Some people ask why there are two sorts of leaves on the ivy. The well known lobed ‘ivy shaped’ leaves (lower photo) are adapted to living in low light conditions. These are the one on the ivy found creeping along the ground or climbing up walls and trees. As the plant matures it throws out branches which include flowering shoots. Here the leaves are ovate. This only happens where there is sufficient light.

These holly trees grow on the bank between our garden and the field to our north east and shelter us from the worst of the bitterly cold winds that blow from that direction. I have a rather horrid feeling that the remaining two with their swathes of ivy are about to fall down as one did last winter. Fortunately some young hollies, some hazel bushes and a blackthorn growing on the old hedge line and we are doing all we can to encourage these.


Following our trip across to Holne, Marcia was beginning to think that we had found the location for her next book but when we paid a visit to Ashburton which would then be her people’s nearest sensible town, they didn’t seem to want to shop there. So, it seems unlikely that they are over on that side of the moor and that we are back to square one. This has happened many times before – and I shall keep you posted.

 The River Ashburn, from which the town takes it's name, can change from a gentle stream to a raging torrent following heavy rain up on the moors.

 There is still a rather lovely old fashioned feel about Ashburton.
Hard to imagine that it was not that long ago that this was the main road from Exeter down to Plymouth.

One thing that is quite surprising, and I think comes under ‘bad’, is that many of Marcia’s books refer to shops, caf├ęs, restaurants and even pubs that no longer exist. This is not surprising, of course. The loss of retail outlets as a result of out-of-town and internet shopping is a universal problem. I suppose that the fact that these places have a record in her novels is a good thing but readers who have visited the west country often email to say how disappointed they were to find that they could not find such-and-such.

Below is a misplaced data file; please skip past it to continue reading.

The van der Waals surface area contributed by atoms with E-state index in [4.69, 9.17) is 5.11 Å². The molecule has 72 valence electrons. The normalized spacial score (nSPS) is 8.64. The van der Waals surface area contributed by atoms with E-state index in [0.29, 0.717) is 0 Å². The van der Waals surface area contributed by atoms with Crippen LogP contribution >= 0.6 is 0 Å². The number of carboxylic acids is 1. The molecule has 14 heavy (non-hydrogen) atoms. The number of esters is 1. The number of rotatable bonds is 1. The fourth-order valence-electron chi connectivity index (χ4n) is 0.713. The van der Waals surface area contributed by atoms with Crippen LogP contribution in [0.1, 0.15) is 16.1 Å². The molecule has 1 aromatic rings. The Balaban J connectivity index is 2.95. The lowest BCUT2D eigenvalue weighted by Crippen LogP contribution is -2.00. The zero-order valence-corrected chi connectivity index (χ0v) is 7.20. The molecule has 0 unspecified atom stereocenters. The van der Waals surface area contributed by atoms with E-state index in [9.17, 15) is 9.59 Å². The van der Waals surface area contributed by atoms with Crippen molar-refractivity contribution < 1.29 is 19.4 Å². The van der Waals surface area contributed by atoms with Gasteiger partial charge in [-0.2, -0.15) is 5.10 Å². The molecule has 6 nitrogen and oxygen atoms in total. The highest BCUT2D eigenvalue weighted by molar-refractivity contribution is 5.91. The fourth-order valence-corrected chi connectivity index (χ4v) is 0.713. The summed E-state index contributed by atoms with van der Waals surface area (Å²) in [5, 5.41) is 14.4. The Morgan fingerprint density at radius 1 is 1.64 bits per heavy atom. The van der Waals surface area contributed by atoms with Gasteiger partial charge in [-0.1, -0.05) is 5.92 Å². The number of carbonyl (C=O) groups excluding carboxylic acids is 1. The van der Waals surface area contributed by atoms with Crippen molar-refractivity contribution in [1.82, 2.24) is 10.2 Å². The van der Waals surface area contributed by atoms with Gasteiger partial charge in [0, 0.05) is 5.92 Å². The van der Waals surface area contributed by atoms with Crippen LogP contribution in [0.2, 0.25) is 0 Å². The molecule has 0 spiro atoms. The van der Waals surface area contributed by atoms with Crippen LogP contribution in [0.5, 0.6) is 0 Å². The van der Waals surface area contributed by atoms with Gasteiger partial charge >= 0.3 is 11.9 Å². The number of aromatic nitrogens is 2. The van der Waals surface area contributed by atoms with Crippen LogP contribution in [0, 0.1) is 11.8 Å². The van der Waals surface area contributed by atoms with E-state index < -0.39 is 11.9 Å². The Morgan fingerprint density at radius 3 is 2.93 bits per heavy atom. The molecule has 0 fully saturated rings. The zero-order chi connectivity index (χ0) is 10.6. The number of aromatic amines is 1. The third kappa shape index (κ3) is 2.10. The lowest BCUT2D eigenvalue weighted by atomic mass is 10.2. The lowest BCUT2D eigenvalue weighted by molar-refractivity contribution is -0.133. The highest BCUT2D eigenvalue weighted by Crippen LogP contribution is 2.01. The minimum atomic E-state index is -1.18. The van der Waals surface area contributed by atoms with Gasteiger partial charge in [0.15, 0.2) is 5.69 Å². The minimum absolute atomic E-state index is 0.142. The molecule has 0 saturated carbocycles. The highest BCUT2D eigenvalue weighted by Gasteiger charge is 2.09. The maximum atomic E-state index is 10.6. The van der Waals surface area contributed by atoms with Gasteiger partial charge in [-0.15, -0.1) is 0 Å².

An email arrived the other day. It was in the form of a comment left on the web site. This is what it said:

I am incredibly disappointed! I was on a website recently, trying to fill in book titles of yours so that I would have all that you had written. The website offered Amazon or The Book Depository. Turns out that I ordered 6 titles from the Depository, that Amazon did not have, and now I realize that I already have some of them, just with DIFFERENT titles. What a miserable trick and a horrendous expense. I have a library of over 2500 titles and love reading but you just lost a reader who was totally devoted to your work. Nasty, nasty. My family is from England and Wales and I have sent word across the pond not to purchase Marcia Willett books. How sad that such a dirty thing has been done!

I emailed straight back:

Whilst understanding your problem, it should be understood that the author has no control over the title that is used by publishers. This is explicit in all contracts. Unfortunately St Martins Press in the USA decided to use a different title from the one used by Marcia Willett's UK publisher. This is made as clear as possible on the web site.

Do not blame the author as that is unfair. Blame the publishers.

Thank you.

PS This message has NOT been passed to Marcia Willett as it would cause her great distress and there is no point in that, is there?

This message bounced back as the address the person had put on the comment form was wrong. This means there is no way of putting her right which I find rather distressing. We make quite a thing of this problem on the web site to try and stop people being disappointed but to underline it once again here are the books in question.

 'Those Who Serve': published in the USA under the title 'First Friends' and issued in two editions with different covers.

 'Thea's Parrot': published in the USA as 'A Friend of the Family'

'Forgotten Laughter': published in the USA as 'A Summer in the Country'